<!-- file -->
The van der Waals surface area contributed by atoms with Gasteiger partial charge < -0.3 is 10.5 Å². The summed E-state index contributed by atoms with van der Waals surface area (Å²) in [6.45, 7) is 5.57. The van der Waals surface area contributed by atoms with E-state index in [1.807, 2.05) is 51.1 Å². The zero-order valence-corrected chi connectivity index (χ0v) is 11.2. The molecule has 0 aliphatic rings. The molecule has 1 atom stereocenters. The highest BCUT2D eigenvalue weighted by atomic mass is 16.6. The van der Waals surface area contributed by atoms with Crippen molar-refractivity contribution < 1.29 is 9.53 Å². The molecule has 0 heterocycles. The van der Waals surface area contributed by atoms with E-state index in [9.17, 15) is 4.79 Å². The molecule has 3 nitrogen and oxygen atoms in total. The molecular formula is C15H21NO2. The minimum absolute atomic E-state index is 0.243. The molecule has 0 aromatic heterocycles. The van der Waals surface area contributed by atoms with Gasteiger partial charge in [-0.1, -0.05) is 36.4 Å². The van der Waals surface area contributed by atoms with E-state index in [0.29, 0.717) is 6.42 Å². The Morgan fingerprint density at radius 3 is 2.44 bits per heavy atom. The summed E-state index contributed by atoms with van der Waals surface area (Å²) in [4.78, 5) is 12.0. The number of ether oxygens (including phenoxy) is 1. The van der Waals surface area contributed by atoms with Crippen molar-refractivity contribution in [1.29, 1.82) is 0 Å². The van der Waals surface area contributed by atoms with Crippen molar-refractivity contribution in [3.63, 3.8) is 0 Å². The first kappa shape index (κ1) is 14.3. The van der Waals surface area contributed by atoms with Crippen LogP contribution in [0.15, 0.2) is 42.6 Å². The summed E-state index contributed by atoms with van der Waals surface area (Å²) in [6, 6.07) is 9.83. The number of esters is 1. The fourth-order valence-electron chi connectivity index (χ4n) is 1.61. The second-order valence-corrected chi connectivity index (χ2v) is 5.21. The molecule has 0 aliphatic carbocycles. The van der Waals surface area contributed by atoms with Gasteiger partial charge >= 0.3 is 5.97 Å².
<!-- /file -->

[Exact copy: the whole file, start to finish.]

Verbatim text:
The van der Waals surface area contributed by atoms with Gasteiger partial charge < -0.3 is 10.5 Å². The summed E-state index contributed by atoms with van der Waals surface area (Å²) in [6.45, 7) is 5.57. The van der Waals surface area contributed by atoms with E-state index in [1.807, 2.05) is 51.1 Å². The zero-order valence-corrected chi connectivity index (χ0v) is 11.2. The molecule has 0 aliphatic rings. The molecule has 1 atom stereocenters. The highest BCUT2D eigenvalue weighted by atomic mass is 16.6. The van der Waals surface area contributed by atoms with Crippen molar-refractivity contribution < 1.29 is 9.53 Å². The molecule has 0 heterocycles. The van der Waals surface area contributed by atoms with E-state index in [9.17, 15) is 4.79 Å². The molecule has 3 nitrogen and oxygen atoms in total. The molecular formula is C15H21NO2. The minimum absolute atomic E-state index is 0.243. The molecule has 0 aromatic heterocycles. The van der Waals surface area contributed by atoms with Gasteiger partial charge in [-0.1, -0.05) is 36.4 Å². The van der Waals surface area contributed by atoms with E-state index in [0.29, 0.717) is 6.42 Å². The Morgan fingerprint density at radius 3 is 2.44 bits per heavy atom. The summed E-state index contributed by atoms with van der Waals surface area (Å²) in [4.78, 5) is 12.0. The number of ether oxygens (including phenoxy) is 1. The van der Waals surface area contributed by atoms with Crippen molar-refractivity contribution in [1.29, 1.82) is 0 Å². The van der Waals surface area contributed by atoms with Crippen molar-refractivity contribution in [3.63, 3.8) is 0 Å². The first kappa shape index (κ1) is 14.3. The van der Waals surface area contributed by atoms with Crippen LogP contribution in [0.15, 0.2) is 42.6 Å². The summed E-state index contributed by atoms with van der Waals surface area (Å²) in [6, 6.07) is 9.83. The number of esters is 1. The fourth-order valence-electron chi connectivity index (χ4n) is 1.61. The second-order valence-corrected chi connectivity index (χ2v) is 5.21. The molecule has 0 aliphatic carbocycles. The van der Waals surface area contributed by atoms with Gasteiger partial charge >= 0.3 is 5.97 Å².